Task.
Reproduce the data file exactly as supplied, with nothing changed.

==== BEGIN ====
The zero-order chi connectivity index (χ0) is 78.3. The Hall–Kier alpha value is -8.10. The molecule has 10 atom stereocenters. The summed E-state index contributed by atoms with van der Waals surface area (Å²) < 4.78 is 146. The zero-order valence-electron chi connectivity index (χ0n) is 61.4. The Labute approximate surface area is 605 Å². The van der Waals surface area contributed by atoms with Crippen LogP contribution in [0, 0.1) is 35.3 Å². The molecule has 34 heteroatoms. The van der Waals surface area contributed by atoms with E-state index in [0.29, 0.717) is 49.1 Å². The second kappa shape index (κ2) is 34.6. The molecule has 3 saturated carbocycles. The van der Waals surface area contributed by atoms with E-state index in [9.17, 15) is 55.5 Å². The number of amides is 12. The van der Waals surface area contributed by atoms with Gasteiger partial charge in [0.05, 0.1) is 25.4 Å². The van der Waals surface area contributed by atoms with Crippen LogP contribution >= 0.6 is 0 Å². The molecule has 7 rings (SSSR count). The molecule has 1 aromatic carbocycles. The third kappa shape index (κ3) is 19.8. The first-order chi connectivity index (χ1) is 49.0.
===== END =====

The zero-order chi connectivity index (χ0) is 78.3. The Hall–Kier alpha value is -8.10. The molecule has 10 atom stereocenters. The summed E-state index contributed by atoms with van der Waals surface area (Å²) < 4.78 is 146. The zero-order valence-electron chi connectivity index (χ0n) is 61.4. The Labute approximate surface area is 605 Å². The van der Waals surface area contributed by atoms with Crippen LogP contribution in [0, 0.1) is 35.3 Å². The molecule has 34 heteroatoms. The van der Waals surface area contributed by atoms with E-state index in [0.29, 0.717) is 49.1 Å². The second kappa shape index (κ2) is 34.6. The molecule has 3 saturated carbocycles. The van der Waals surface area contributed by atoms with E-state index in [9.17, 15) is 55.5 Å². The number of amides is 12. The van der Waals surface area contributed by atoms with Gasteiger partial charge in [0.05, 0.1) is 25.4 Å². The van der Waals surface area contributed by atoms with Crippen LogP contribution >= 0.6 is 0 Å². The molecule has 7 rings (SSSR count). The molecule has 1 aromatic carbocycles. The third kappa shape index (κ3) is 19.8. The first-order chi connectivity index (χ1) is 49.0.